Steve Saunders Goldwing Forums - View Single Post - Buying a new Honda
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post #61 of (permalink) Old 03-20-2012, 11:36 PM
Vintage Rider
Join Date: Jun 2011
Location: Phoenix, Arizona, USA
Model: none at present
Posts: 2,410
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My oldest car is a 1964 Ford Fairlane, it is my main daily driver, it is not in the best cosmetic shape, it has a few minor dings, and after 50 years, could use a new paint job. I did have the seats redone and put new carpet in it, everything else inside is acceptable if not perfect. I drive it nearly every day (I would love to have a Model A, but can't afford one, not even a replica)

My car starts and drives fine, stays in the road, is comfortable except for it's lack of A/C (soon to be remedied). It almost never breaks down, and the couple of time it has I was easily to fix it myself. It still has the original engine and transmission. I have personally put over 160,000 miles on it during the past 15 years I've had it, and it has been stone reliable. And while this is subjective, to me it's styling is WAY better than all those ovaloid cars of today.

It does have seatbelts (lap only), but air bags, ABS, power windows, power brakes, power steering, keyless entry, fancy audio systems are things I want no part of(my Fairlane does have an underdash 8-track player, and an indash AM radio that still works) But the best thing about it, besides just being old, is it doesn't have any electronics, fuel injection, or emissions crap on it. It is a "pure" car, that only has what it needs. It's simplicity means it's easy to work on, and there are less things to go wrong. And it must be built well, to have survived nearly 50 years of daily use as a transportation car and still be in such great shape. With it's 200 c.i. straight six, it gets 15 mpg city, 20+ highway, and has no trouble keeping up with highway speeds. I drove it 3,000 miles round trip from Phoenix to Portland and back last year at 75 mph, not a single hiccup.I expect to drive it for the rest of my life. (I'll be 53 next week) If it breaks, I'll fix it.

My '85 Goldwing LTD, with it's computerized electronic fuel injection, has given me nothing but trouble. I finally have it running again (but have no idea how or why) but for how long? I no longer trust it to go very far away on. The mechanicals seem to be in great shape, but the electronics are junk. I lack the specialized knowledge and equipment to work on them, and the only replacement parts available are used ones on eBay. $300 for a USED ECU? I don't think so. I have my eye on an '84 Interstate that does not have all that electronic crap on it, but you can't even get mechanical parts for it like you can my old cars. So what if the engine needs to be rebuilt every 150,000 miles. It's super easy to do, and all the parts are readily available. Ford knew how to build cars, they used the same parts on many different models. So the engine, transmission, steering, suspension, and brakes also fit the early Mustangs, and there will always be parts available for those.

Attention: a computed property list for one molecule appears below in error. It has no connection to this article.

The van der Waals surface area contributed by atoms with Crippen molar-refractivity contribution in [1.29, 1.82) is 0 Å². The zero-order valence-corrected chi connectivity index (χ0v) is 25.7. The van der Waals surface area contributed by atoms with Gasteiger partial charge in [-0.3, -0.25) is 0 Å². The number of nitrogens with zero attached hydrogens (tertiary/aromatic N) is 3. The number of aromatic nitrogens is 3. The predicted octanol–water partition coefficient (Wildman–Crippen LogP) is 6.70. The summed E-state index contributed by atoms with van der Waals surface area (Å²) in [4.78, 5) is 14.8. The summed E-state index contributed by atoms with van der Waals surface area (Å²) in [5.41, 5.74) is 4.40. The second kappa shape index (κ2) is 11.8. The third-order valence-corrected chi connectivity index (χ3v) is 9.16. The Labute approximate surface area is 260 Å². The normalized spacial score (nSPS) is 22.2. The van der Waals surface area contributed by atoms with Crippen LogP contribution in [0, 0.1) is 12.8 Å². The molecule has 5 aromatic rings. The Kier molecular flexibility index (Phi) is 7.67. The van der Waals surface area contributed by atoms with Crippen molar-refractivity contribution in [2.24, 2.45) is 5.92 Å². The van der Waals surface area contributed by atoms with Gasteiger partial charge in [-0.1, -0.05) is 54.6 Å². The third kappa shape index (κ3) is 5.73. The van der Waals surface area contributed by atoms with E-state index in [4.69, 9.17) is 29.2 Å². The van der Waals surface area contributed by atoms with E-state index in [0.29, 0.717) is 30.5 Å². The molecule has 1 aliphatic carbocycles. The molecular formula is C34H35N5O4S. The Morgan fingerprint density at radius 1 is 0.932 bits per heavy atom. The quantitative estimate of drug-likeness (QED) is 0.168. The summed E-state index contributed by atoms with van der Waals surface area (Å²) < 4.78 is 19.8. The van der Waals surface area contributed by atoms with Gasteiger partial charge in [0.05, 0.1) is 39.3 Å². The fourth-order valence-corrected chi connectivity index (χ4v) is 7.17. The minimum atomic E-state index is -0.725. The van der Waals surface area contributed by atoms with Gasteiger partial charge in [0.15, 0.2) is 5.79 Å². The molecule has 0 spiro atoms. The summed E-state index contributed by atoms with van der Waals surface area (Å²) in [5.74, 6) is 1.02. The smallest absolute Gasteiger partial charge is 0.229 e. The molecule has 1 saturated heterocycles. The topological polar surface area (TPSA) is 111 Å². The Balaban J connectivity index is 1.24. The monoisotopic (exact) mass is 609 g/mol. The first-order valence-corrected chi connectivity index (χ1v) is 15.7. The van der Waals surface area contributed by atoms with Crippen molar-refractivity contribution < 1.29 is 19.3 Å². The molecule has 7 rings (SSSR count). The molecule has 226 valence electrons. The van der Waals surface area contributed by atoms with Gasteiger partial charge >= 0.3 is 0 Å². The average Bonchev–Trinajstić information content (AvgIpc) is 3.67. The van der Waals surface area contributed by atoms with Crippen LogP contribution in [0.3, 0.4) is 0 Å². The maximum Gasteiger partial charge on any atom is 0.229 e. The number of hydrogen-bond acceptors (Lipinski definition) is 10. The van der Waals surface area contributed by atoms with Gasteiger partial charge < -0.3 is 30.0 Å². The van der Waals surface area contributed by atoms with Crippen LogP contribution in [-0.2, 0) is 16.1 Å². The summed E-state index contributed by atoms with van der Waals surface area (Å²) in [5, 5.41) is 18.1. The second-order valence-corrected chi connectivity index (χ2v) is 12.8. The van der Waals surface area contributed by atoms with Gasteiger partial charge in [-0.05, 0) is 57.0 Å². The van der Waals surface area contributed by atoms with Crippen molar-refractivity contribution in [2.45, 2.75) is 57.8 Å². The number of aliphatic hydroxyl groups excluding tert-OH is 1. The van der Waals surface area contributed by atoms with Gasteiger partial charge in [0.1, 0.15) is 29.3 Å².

If I were 21 (yeah right) I wouldn't have any problem spending $25,000 for a car, IF it could be made to last for the rest of my life, like those old cars could. But new ones have an average lifespan of about 10-15 years, before they become obsolete, nobody will work on them, and unlike the old cars, you can't work on them yourself, and most of the parts would not be available, the few that were would cost more than the car is worth.

But this is a motorcycle forum. About a year ago I bought my '85 Goldwing, which needed some work, and spent months searching for parts, wound up having to fabricate some of my own. The older non fuel injected 'Wings are bikes that COULD be kept going forever, but parts are not available. By contrast, IF you have a 1960 Harley Panhead, you can be assured of a lifetime supply of parts, and mechanics that know how to work on it if you can't

And NO, I am not starting a Goldwing/Harley debate. I love my '85 'Wing when it runs. But the simple fact is, Harley's, any model any year, CAN be kept going forever. Unfortunately, that is not true of Japanese bikes. Yes they have very high initial quality, but everything eventually breaks or wears out, and Honda's cannot be fixed. There are no parts, and nobody is willing (or even knows how) to work on them.

"Anyone who thinks those old vintage cars were good never had to rely on them or drive very many miles in them." Not so. I rely on mine on a daily basis, and have put a ton of miles on them. And I couldn't be happier with them. I do have several motorcycles as a backup, but have never needed a backup.

"New vehicles move the body. Old vehicles move the soul. Vintage forever"
"Obsolete does not mean it is not any good, it just means it is not made anymore"
"The simpler the better"
Save the environment. STOP the developers.
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